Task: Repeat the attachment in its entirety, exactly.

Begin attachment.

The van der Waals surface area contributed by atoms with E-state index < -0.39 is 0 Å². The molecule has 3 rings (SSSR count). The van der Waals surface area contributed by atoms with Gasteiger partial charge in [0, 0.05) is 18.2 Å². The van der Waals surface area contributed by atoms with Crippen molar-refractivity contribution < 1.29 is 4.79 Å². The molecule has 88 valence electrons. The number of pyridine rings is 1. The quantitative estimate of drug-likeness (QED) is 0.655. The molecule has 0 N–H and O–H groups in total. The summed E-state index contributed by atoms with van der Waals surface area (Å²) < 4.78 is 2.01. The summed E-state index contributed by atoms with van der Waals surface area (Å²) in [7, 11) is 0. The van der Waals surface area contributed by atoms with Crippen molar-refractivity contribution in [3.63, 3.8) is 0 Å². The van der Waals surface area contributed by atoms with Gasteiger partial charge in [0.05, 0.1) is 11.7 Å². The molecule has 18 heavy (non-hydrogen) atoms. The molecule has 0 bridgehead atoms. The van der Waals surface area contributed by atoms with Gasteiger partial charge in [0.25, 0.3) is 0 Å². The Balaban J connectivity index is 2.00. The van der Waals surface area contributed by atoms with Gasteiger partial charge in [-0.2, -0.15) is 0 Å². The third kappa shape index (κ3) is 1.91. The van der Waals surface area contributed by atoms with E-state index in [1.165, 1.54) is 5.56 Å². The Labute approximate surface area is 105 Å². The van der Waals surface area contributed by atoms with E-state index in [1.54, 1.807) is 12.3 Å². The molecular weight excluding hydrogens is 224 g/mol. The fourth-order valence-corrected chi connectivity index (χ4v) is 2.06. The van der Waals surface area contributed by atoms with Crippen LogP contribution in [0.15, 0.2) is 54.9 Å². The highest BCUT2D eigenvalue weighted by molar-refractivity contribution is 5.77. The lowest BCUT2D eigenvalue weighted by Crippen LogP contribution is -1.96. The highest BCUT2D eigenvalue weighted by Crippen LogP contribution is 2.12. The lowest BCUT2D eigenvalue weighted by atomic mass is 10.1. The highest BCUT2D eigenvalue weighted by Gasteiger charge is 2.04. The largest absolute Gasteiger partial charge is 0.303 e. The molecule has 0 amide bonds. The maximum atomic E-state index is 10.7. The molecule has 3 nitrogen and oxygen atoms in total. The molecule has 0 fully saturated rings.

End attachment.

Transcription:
The van der Waals surface area contributed by atoms with E-state index < -0.39 is 0 Å². The molecule has 3 rings (SSSR count). The van der Waals surface area contributed by atoms with Gasteiger partial charge in [0, 0.05) is 18.2 Å². The van der Waals surface area contributed by atoms with Crippen molar-refractivity contribution < 1.29 is 4.79 Å². The molecule has 88 valence electrons. The number of pyridine rings is 1. The quantitative estimate of drug-likeness (QED) is 0.655. The molecule has 0 N–H and O–H groups in total. The summed E-state index contributed by atoms with van der Waals surface area (Å²) < 4.78 is 2.01. The summed E-state index contributed by atoms with van der Waals surface area (Å²) in [7, 11) is 0. The van der Waals surface area contributed by atoms with Crippen molar-refractivity contribution in [3.63, 3.8) is 0 Å². The van der Waals surface area contributed by atoms with Gasteiger partial charge in [0.05, 0.1) is 11.7 Å². The molecule has 18 heavy (non-hydrogen) atoms. The molecule has 0 bridgehead atoms. The van der Waals surface area contributed by atoms with Gasteiger partial charge in [0.25, 0.3) is 0 Å². The Balaban J connectivity index is 2.00. The van der Waals surface area contributed by atoms with Gasteiger partial charge in [-0.2, -0.15) is 0 Å². The third kappa shape index (κ3) is 1.91. The van der Waals surface area contributed by atoms with E-state index in [1.165, 1.54) is 5.56 Å². The Labute approximate surface area is 105 Å². The van der Waals surface area contributed by atoms with E-state index in [1.54, 1.807) is 12.3 Å². The molecular weight excluding hydrogens is 224 g/mol. The fourth-order valence-corrected chi connectivity index (χ4v) is 2.06. The van der Waals surface area contributed by atoms with Crippen LogP contribution in [0.15, 0.2) is 54.9 Å². The highest BCUT2D eigenvalue weighted by molar-refractivity contribution is 5.77. The lowest BCUT2D eigenvalue weighted by Crippen LogP contribution is -1.96. The highest BCUT2D eigenvalue weighted by Crippen LogP contribution is 2.12. The lowest BCUT2D eigenvalue weighted by atomic mass is 10.1. The highest BCUT2D eigenvalue weighted by Gasteiger charge is 2.04. The largest absolute Gasteiger partial charge is 0.303 e. The molecule has 0 amide bonds. The maximum atomic E-state index is 10.7. The molecule has 3 nitrogen and oxygen atoms in total. The molecule has 0 fully saturated rings.